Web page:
There are NGOs like TSM with their long-time partner organisations who were dealing with the drought in east Africa well before the Western media captured it. With support of Western groups they do far better than outsiders in bringing food to people in genuine need.

Meeting the needs of starving people requires more than food. During the drought in 2009 we at TSM worked out that our best contribution was to dig water wells. Two years on the people are using those wells to irrigate food. They are now oases in the desert.

Where these wells exist people are developing a permanent hedge against drought. That is the advantage of engaging with locals. No matter how acute a disaster, locals will always have an eye on the long term. People in the middle of the disaster tell me that had more of this happened, less people would be in the grip of this terrible drought.

It is important that relief help is appropriate. I have seen groups bringing in food from America that ended up being fed to donkeys and other animals. Why? Because the people who sent it wrongly assumed they knew what local people needed.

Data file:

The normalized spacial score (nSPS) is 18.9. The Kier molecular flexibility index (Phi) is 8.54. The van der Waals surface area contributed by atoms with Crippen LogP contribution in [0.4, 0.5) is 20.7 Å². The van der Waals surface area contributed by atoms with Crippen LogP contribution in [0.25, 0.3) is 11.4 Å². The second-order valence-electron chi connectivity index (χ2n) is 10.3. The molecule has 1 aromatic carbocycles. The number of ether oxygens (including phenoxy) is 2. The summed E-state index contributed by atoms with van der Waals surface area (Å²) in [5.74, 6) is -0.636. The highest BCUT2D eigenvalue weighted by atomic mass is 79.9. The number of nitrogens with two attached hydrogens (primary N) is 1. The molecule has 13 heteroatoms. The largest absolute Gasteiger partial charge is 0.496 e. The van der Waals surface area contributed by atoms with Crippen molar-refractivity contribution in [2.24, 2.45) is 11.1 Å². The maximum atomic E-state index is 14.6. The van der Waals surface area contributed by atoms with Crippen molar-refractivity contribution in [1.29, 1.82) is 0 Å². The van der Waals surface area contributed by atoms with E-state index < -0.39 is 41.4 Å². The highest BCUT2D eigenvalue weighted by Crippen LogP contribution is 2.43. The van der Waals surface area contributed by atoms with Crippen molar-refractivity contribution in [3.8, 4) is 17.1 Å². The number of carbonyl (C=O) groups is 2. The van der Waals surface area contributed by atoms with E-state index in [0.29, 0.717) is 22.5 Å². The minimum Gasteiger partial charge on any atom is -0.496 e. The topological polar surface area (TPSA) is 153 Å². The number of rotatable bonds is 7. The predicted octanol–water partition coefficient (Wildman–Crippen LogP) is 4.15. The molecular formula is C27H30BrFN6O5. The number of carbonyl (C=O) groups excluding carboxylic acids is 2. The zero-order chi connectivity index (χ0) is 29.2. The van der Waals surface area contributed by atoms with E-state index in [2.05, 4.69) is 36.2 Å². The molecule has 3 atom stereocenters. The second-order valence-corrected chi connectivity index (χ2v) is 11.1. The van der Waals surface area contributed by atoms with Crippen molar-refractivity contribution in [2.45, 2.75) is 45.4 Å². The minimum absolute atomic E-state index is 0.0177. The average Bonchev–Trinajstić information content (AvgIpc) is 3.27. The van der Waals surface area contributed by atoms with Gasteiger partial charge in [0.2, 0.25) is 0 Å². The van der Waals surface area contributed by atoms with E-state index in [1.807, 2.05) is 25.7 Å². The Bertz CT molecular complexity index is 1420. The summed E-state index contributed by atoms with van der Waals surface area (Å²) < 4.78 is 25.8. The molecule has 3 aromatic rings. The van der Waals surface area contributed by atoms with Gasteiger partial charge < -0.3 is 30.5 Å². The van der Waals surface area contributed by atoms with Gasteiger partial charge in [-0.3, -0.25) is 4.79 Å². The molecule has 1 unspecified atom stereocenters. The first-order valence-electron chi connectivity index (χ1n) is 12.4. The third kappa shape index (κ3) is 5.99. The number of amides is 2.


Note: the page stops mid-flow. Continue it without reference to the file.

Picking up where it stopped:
Even so I struggle with some of the attitudes we encounter. Western donors like to hear that every pound they give will buy food for hungry people. I can understand that, but it’s unrealistic. It costs money to transport food from depots 300 miles to the south. As well as providing food Western donors need to grasp the challenge of making sure that all the necessary overheads are in place.

If we want to see Africa “feeding itself for a lifetime” then how some Western NGOs operate must change. Let’s be clear. African NGOs will never be able to respond to disaster unless someone outside brings money. But good local connections can ensure it is used effectively.

More needs to be invested in building up the capacity of indigenous organisations. Without a change in this direction, beginning with donor awareness, the cycle of dependency will persist. And Africa may remain a byword for hunger.

Francis Omondi is Director of The Sheepfold Ministries [TSM], a Canon of Kampala Cathedral and Chair of Trustees for CMS Africa.